Being falsely accused of witchcraft and caught between two religious fractions, Hypatia met a gruesome death.
During the time of Hypatia, Alexandria was part of the Roman Empire. Hypatia’s father was a mathematician and astronomers and she most likely inherited her scientific curiosity from him. Theon was also interested in astrology and the art of interpretation gods’ wishes by studying birds’ songs. Hypatia did not devote her times to occult studies. She was passionate about mathematics, astronomy, philosophy and she constructed several scientific instruments. She built many astrolabes, but she did not invent them. Astrolabeswere sophisticated ancient computers used to find out how the sky looked at a specific place at a given time. The oldest astrolabes date back to two thousand years ago.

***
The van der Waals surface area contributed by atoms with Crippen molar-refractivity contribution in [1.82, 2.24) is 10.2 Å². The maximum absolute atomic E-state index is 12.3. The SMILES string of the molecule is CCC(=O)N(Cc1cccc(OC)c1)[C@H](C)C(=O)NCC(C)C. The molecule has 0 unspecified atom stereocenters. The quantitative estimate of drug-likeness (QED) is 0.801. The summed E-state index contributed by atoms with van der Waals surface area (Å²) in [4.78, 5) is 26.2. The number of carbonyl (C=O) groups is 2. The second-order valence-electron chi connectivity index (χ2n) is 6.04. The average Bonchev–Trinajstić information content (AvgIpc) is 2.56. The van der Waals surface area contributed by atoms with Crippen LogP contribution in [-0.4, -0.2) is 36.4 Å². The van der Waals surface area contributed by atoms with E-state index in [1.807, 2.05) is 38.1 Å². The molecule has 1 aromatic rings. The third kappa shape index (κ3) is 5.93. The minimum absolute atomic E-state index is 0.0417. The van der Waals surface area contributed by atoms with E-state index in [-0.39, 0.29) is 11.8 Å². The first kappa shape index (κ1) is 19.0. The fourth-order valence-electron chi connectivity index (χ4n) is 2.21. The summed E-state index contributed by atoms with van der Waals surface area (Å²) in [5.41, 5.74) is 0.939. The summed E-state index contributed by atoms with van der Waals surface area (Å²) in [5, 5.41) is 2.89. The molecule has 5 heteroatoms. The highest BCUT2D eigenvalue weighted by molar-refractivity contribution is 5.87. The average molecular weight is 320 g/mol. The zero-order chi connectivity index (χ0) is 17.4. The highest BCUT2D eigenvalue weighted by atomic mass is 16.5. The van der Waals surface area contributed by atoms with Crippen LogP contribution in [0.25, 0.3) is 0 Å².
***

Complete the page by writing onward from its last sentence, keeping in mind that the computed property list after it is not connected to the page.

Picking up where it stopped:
Astrolabe - Image credit: Landahlauts
Though several sources refer to her as being a Pagan, there is also evidence that she did not worship any gods and she was not a Christian either. Choosing a life without religion was dangerous, especially in an area where Christianity was spreading rapidly. However, it seems religion was irrelevant to Hypatia who was a prominent thinker of the Neoplatonic school in Alexandria.
Among her students were student were Christians, Pagans and some Jews. Her young male students loved her, and she gained political influence through them, but her contacts with powerful people did not prevent her from being killed.